Potential spoiler alert
A Great Reckoning opens with Inspector Gamache back on the job. He’s taking on a new task, head of the Surete Training Academy. While Gamache has cleaned up much of the corruption in the Surete, there is still a remnant existing in the leadership of the Academy. The second-in-command is at the root of the corruption, but is allowed to stay, as well Gamache brings in his own former, now disgraced, friend, Michel Brebeuf. Before he begins, he is given the gift of an odd map of Three Pines.
When the second in command is found murdered, with a copy of the map in his room, suspicion falls on Gamache, and also on a young cadet Amelia Choquet, an angry, defiant, tattooed young cadet who seems to go out of her way to be unlikable. There seems to be some sort of odd relationship going on between Gamache and Amelia, which no one can figure out.
Not surprisingly the mystery leads everyone back to Three Pines. In the end the solution to the mystery of the map is discovered in the old Anglican church of St. Thomas, in three pines. A stained glass window that is featured in several of the Gamache novels gives up it’s sad, tragic secrets.
This novel again winds up several plot points and character developments. Without giving to much away, one thing I didn’t like about this novel is that it continued in the series habit of Gamache as the super-human. Also, he gets for more closure than any one human I’ve ever met.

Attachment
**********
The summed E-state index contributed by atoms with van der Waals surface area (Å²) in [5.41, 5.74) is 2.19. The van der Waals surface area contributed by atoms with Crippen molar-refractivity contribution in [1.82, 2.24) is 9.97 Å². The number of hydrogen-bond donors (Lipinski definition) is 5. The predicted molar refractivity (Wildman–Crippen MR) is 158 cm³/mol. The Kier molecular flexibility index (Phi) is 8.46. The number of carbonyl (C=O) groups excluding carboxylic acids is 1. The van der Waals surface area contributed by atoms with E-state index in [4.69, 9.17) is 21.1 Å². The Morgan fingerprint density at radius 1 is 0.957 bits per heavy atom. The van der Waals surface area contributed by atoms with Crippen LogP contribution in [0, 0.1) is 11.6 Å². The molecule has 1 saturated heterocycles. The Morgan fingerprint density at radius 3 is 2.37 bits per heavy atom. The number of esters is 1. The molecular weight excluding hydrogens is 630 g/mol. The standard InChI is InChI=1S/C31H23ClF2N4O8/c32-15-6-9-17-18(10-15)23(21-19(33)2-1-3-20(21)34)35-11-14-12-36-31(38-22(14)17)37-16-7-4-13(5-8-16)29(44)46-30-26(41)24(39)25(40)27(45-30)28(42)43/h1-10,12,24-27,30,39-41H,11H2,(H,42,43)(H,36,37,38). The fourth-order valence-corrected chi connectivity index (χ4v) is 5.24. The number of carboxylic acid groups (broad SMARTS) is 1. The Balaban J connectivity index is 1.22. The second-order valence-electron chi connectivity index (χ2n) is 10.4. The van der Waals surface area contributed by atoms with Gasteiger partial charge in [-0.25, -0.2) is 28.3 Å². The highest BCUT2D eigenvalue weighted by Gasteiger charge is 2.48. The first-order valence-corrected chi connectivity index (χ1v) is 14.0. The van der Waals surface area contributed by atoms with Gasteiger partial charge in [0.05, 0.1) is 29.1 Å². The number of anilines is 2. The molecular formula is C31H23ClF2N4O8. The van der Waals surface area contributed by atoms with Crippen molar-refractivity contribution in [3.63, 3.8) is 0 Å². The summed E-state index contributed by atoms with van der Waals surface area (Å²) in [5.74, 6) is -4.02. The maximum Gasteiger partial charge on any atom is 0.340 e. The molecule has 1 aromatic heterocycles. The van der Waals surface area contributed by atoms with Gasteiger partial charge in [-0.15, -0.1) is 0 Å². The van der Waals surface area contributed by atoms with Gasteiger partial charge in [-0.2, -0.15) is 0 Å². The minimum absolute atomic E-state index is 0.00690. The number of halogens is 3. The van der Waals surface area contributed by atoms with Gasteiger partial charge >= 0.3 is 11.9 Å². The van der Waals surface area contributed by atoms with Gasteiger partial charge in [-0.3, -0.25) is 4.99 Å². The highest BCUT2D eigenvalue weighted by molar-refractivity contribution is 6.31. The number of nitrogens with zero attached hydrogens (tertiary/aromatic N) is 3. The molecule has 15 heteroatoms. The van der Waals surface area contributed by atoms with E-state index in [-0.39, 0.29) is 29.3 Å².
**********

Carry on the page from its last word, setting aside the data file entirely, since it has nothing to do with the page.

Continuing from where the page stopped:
March Fiction – Glass Houses
I have to admit, as the end of my last review may have hinted, I’m starting to get a little tired of Inspector Gamache. That’s the bad news. The good news is that Louise Penny always includes a secondary story line in these books which make them very readable even without the murder mystery.
One thing Penny is really good at, and I hope she does more of, is writing great mythic stories. The Brutal Telling is the best example of this in the series, but it shows up in almost every book. Glass Houses comes a close second.
The novel begins with Gamache in the witness stand in a Montreal courthouse. There is great tension as Gamache is being questioned by the prosecution. The scene then switches to Three Pines where a mysterious black robed figure appears on the green. The figure is cloaked and masked, and each day stands, and stares in the direction of the bistro. Eventually the robed figure is found murdered and it’s this murder that is the source of the courtroom drama.
The action skips back between the court room, Three Pines, and Surete headquarters, Gamache and his closest associates are dealing with problems created by the arrival of ever-increasing amounts of ever-increasingly dangerous drugs into the country.
At the heart of the book is the question of whether or not law and justice are always the same thing, and where would one draw the line to see that justice is done.
What really fascinated me in the story was the character of the black-robed figure, the cobrador. Penny takes a real character, the Corbrador Del Frac, a Spanish debt collector, and then creates an older, medieval Corbrador, one that collects moral debts. The tradition she creates has quite a plausible ring to it, and she uses the character to add a great deal of suspense to the story. Personally, I’d like to see her wrap up the Gamache series and turn to more of this style of story writing. Personally, I’d opt for the George Gently ending for Gamache(although I don’t think most would), Warning: Spoiler if you haven’t seen the end of the series.
I’ll be posting my non-fiction reads tomorrow.